Healthpunk Vol 2: Embodied Case History Assessment: A new era of empathy

Embodied Case History Assessment:
A new era of empathy

PDF download:
Embodied Case History Assessment: A new era of empathy

Bonnie B. Y. Cheng1,2 (corresponding author)

Lisa Anemaat1,2,4

Peter H. Worthy1,3

The University of Queensland, St Lucia, Queensland, Australia:
1School of Health and Rehabilitation Sciences
2Queensland Aphasia Research Centre
3UQ Centre for Clinical Research

The University of Queensland and Metro North Health, Australia:
4Surgical Treatment and Rehabilitation Service (STARS) Education and Research Alliance

[email protected]
[email protected] 
[email protected]   

“Why am I signing this?”

It had been 18 months since the EmCHAT was rolled out, and another six since the contentious and repeatedly-revised consenting process was finally deemed acceptable. To be fair, the whole idea of the Embodied Case History Assessment Tool was contentious from the beginning. 

Since the early consultation phase of our co-design project, people were not receptive to the idea of letting their doctor have an embodied experience of their disability using DETech. Our vision for this new approach to conducting case history assessment was to challenge the notion that one can have empathy for another without first walking a mile in their shoes, so to speak. For centuries, clinicians have relied on soft skills to breach this divide: fostering rapport with each individual patient as well as their significant others; treating not just the impairment but its unique impact on someone’s capacity to function and participate in a way that’s meaningful to them. Still, study after study has continued to uncover people feeling that the healthcare they received, whilst medically sound, missed seemingly innocuous, health-related changes that disabled them in their life. The socially ubiquitous Digitised Embodiment Technology, paired with the momentum of the anti-ableism movement, presented a promising solution.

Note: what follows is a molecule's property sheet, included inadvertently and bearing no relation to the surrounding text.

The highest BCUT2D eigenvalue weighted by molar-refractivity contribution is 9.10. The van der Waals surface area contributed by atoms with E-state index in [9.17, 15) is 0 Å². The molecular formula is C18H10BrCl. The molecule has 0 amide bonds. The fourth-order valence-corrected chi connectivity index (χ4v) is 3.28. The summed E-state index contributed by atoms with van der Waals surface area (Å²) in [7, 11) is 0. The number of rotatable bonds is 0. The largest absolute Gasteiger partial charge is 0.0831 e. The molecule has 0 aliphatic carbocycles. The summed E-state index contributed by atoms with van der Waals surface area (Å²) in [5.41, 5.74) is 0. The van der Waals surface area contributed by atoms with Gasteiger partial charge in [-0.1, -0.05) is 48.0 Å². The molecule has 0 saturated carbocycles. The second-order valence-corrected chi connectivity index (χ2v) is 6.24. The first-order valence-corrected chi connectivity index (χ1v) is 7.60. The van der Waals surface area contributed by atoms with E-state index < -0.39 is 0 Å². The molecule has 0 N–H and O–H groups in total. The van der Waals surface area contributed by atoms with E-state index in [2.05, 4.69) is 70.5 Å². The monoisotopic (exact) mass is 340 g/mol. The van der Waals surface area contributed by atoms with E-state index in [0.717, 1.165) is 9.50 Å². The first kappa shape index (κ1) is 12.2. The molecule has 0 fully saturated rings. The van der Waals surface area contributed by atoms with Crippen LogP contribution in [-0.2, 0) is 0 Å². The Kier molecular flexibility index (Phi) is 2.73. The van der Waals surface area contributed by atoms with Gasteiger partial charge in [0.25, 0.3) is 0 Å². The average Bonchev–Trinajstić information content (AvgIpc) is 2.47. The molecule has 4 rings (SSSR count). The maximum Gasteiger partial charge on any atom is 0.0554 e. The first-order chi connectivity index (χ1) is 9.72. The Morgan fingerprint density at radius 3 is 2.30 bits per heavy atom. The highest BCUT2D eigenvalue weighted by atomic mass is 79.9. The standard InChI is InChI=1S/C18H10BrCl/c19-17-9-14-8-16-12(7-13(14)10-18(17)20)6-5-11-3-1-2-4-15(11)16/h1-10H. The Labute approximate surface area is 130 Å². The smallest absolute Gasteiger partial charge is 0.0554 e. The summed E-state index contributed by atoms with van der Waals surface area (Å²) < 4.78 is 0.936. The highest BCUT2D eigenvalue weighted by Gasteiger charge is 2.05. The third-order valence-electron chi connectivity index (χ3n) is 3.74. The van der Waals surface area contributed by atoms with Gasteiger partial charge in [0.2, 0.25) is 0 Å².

We had anticipated that people would endorse, even embrace, the use of DETech in a healthcare context. But, this was not the case – a surprise exceeded only by the unexpectedness of my own unease with using EmCHAT when our team resorted to self-piloting the tool after a fruitless effort to recruit volunteers. It wasn’t until I used the EmCHAT myself that I felt, rather than just understood in principle, the invasion of privacy, the vulnerability, and the loss of agency in letting an unfamiliar other live your life; to let them be in your body and in your mind so that they can see what you see and feel what you feel in order to know, if only momentarily, what it’s like to live as you. The irony was not lost on us that it was an embodied experience of using the EmCHAT that gave us a vivid and holistic appreciation of using the tool that promises to give patients a way for others to vividly and holistically appreciate their lived experience of disability. Yes, I had consented, and it was undeniably informed, yet I felt violated. 

The other surprise – after we had successfully demonstrated that the benefits of embodied assessment outweigh the risks – was that instead of doctors, allied health professionals were the ones who patients and families felt comfortable trialling EmCHAT with. There is no doubt that doctors are respected, and for good reason they are also trusted by many patients and families desperate for a lifeline out of illness. But, in the days, weeks, months after a doctor has treated a patient, it’s an allied health professional who journeys with the patient through their losses, big and small, their gains and setbacks. It’s an allied health professional who grieves with the patient and their family, who celebrates with them, and who offers the right words to the right person when they need it most. This is what makes their rapport, unquantifiable as it is, therapeutic. A doctor may be a beacon of knowledge, but an allied health professional can be a beacon of hope.